Christmas in Puerto Rico

Amanda and her younger brother enjoy the holiday season in Puerto Rico. 

In Puerto Rico, the Christmas season begins in late November, on the Friday after Thanksgiving, and lasts until January 14. It is the longest Christmas season in the world and includes Spanish, American, and indigenous traditions. 

Music and singing are an important part of the holiday. Late at night, people go from door to door singing Christmas carols. The carnival-like parties, known as Parrandas, date back to the 19th century. 

Parrandas offer a chance for communities to come together and spread holiday cheer. People wake their neighbors to sing and play festive music.

“The peak time for listening to traditional music is usually Christmas, because the season gives you the same kinds of feelings as the music itself,” says Ida Rivera, a music teacher in San Juan, Puerto Rico’s capital and largest city.

One popular Christmas song is called “Ese Pobre Lechón,” or “That Poor Piggy.” It tells the story of the pig that is roasted for the traditional meal on Christmas Eve. 



Since Puerto Rico is a United States territory, the tradition of putting up Christmas trees is popular. Homes on this Caribbean island are also decorated with greenery from palm trees.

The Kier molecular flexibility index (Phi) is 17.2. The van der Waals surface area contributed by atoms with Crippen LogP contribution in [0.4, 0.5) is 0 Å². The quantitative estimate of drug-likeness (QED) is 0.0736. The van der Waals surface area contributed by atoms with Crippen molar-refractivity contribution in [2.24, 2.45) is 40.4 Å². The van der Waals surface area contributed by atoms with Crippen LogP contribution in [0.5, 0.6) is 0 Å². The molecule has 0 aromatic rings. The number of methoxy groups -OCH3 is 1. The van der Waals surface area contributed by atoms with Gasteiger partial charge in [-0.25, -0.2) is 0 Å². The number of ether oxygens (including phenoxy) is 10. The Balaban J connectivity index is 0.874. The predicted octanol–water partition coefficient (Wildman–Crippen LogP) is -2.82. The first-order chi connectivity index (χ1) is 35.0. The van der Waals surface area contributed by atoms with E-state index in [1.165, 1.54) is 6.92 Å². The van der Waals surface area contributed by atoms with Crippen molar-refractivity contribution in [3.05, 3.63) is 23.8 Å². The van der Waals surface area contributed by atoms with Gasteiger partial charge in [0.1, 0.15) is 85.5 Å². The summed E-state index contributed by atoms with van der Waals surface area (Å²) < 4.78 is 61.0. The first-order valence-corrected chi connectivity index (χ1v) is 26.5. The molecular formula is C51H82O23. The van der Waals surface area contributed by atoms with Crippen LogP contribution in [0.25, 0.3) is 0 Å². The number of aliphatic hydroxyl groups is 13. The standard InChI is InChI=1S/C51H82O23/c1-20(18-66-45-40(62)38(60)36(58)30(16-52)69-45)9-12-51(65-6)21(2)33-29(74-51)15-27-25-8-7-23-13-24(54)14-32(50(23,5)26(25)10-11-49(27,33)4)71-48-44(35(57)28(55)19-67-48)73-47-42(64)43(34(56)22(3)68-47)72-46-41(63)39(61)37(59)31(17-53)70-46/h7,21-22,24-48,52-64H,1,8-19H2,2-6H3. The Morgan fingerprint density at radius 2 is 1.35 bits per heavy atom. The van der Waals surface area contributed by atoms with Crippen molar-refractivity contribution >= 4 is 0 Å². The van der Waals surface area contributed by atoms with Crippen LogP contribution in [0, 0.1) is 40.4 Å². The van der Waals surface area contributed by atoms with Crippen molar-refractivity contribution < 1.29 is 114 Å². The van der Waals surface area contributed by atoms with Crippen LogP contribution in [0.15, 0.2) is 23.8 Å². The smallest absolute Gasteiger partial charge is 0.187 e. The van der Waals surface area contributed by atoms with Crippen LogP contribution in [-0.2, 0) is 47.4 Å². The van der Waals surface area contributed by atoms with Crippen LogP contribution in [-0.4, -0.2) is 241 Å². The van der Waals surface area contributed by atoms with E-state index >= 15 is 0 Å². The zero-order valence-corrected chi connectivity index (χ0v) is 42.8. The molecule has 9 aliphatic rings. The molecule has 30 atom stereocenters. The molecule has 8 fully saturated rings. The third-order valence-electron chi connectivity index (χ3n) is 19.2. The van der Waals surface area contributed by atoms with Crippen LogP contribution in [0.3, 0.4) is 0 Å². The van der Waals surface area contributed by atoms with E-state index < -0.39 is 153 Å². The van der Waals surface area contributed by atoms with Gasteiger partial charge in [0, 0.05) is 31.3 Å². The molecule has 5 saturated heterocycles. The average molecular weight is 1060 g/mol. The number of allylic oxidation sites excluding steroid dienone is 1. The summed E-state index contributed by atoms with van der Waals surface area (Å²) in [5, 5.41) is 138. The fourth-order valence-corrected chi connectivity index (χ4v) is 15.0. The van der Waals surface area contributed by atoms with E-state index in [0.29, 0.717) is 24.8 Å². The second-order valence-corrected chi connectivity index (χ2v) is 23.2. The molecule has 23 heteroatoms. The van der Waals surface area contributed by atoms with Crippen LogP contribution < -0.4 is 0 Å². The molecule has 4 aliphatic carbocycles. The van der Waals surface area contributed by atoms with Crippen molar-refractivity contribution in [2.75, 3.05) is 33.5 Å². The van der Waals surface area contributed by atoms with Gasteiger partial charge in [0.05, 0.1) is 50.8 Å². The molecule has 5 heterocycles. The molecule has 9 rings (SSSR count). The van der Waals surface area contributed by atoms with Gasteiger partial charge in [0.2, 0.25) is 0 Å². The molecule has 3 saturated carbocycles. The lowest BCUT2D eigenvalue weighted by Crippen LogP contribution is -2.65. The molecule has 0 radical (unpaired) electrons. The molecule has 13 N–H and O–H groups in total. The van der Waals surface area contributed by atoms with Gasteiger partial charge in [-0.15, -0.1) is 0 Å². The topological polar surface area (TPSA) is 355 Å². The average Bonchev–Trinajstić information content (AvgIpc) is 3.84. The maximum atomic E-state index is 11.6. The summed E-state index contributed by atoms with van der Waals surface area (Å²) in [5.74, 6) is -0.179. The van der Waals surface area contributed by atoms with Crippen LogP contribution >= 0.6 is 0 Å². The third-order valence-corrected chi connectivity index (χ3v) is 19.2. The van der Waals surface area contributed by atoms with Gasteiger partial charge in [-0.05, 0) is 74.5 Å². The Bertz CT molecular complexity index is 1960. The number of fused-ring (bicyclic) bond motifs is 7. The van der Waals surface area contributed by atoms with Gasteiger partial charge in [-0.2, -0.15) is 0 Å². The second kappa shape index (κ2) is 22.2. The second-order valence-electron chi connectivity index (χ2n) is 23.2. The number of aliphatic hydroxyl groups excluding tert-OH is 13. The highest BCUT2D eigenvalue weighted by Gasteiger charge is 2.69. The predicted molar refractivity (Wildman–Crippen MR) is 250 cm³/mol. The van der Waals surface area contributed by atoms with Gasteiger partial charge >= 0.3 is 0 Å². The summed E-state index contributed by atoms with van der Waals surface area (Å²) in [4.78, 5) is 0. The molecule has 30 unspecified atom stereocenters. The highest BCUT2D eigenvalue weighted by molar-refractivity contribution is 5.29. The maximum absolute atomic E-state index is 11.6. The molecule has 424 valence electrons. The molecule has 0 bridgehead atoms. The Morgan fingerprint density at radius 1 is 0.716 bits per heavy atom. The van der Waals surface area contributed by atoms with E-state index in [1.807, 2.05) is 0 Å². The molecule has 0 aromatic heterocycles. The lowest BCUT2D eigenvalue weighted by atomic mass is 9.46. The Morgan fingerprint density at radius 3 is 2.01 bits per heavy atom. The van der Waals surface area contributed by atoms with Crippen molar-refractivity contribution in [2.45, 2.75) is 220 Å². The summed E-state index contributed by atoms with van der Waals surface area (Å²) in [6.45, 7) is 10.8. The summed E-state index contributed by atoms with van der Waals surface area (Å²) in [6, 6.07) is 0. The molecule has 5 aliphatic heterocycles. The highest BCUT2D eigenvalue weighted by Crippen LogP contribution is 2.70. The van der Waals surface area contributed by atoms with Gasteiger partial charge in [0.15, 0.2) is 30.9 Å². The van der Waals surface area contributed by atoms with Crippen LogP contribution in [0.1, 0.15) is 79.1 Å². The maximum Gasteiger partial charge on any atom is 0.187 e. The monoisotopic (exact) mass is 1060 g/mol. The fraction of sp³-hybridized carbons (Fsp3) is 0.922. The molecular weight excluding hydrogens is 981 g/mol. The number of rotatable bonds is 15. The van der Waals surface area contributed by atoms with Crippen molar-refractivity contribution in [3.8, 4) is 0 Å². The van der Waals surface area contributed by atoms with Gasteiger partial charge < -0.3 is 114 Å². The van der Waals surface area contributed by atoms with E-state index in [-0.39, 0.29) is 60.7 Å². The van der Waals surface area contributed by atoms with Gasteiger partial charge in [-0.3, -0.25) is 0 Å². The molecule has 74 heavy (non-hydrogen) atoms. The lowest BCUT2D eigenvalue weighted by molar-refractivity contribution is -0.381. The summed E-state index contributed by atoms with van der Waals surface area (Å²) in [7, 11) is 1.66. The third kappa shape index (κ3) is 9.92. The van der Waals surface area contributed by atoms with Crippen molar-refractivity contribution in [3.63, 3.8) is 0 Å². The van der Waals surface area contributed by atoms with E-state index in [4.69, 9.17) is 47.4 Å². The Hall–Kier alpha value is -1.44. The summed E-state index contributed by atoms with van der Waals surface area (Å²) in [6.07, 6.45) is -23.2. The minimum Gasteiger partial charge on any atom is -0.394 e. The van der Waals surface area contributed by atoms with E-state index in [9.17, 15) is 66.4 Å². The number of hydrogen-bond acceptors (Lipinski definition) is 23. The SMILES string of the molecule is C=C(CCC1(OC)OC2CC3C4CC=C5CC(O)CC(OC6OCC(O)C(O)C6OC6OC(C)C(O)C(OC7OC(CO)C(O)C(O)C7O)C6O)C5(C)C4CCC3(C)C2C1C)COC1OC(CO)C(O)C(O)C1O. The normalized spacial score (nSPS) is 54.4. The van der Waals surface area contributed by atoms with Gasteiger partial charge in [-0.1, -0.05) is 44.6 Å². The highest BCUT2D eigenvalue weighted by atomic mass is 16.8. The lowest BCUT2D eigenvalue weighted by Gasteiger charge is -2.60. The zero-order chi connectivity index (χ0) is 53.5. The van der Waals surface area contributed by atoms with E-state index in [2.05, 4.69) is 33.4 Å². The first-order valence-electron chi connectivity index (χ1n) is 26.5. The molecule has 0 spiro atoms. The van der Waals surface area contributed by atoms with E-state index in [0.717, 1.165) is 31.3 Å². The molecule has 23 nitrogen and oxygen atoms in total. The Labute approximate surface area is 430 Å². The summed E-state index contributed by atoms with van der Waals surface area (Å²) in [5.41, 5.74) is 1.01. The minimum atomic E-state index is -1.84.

Centuries ago, Puerto Rico was part of the Spanish Empire, so Spanish traditions also feature prominently.

The main holiday celebration takes place on Christmas Eve, or Nochebuena. After a feast of roast pork, many people attend a Catholic Mass at midnight. Church-goers sing Christmas and religious songs, accompanied by tambourines, maracas, and other traditional Puerto Rican musical instruments.  

The official holiday celebrations come to a close on January 6 with El Día de Los Tres Reyes Magos, or Three Kings Day. The day recalls the Biblical visit of the three Wise Men to the infant Jesus. 

Finally, in mid-January, a days-long street festival, known as the Fiestas de la Calle San Sebastián, takes place. People flock to the capital for celebrations that include music, dancing, costumes, crafts, and food. 

“You can see the traditions coming back after Hurricane Maria,” says Ángel Quintero, an expert on traditional Puerto Rican music. 

The hurricane devastated the island in 2017. Now, Quintero says, “we have a chance to go back to when these holidays were celebrated more.”

Photo courtesy of the author